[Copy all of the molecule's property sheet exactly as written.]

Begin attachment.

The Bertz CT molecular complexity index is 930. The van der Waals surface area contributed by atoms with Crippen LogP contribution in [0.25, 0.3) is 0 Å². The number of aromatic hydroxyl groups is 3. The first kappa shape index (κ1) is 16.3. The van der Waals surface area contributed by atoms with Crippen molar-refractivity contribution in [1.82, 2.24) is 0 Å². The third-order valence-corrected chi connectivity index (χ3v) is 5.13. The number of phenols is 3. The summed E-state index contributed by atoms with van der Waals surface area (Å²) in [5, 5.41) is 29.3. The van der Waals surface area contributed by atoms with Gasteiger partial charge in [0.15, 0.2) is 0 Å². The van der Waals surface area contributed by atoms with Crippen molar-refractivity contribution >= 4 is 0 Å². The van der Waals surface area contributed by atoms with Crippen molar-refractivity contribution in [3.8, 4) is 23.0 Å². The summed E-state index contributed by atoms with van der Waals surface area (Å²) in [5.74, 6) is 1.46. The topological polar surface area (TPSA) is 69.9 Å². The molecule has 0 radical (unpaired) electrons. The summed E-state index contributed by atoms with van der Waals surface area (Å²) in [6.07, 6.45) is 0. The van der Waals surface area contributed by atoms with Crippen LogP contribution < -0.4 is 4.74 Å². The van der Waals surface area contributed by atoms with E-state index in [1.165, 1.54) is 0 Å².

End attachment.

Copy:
The Bertz CT molecular complexity index is 930. The van der Waals surface area contributed by atoms with Crippen LogP contribution in [0.25, 0.3) is 0 Å². The number of aromatic hydroxyl groups is 3. The first kappa shape index (κ1) is 16.3. The van der Waals surface area contributed by atoms with Crippen molar-refractivity contribution in [1.82, 2.24) is 0 Å². The third-order valence-corrected chi connectivity index (χ3v) is 5.13. The number of phenols is 3. The summed E-state index contributed by atoms with van der Waals surface area (Å²) in [5, 5.41) is 29.3. The van der Waals surface area contributed by atoms with Gasteiger partial charge in [0.15, 0.2) is 0 Å². The van der Waals surface area contributed by atoms with Crippen molar-refractivity contribution >= 4 is 0 Å². The van der Waals surface area contributed by atoms with Crippen molar-refractivity contribution in [3.8, 4) is 23.0 Å². The summed E-state index contributed by atoms with van der Waals surface area (Å²) in [5.74, 6) is 1.46. The topological polar surface area (TPSA) is 69.9 Å². The molecule has 0 radical (unpaired) electrons. The summed E-state index contributed by atoms with van der Waals surface area (Å²) in [6.07, 6.45) is 0. The van der Waals surface area contributed by atoms with Crippen LogP contribution < -0.4 is 4.74 Å². The van der Waals surface area contributed by atoms with E-state index in [1.165, 1.54) is 0 Å².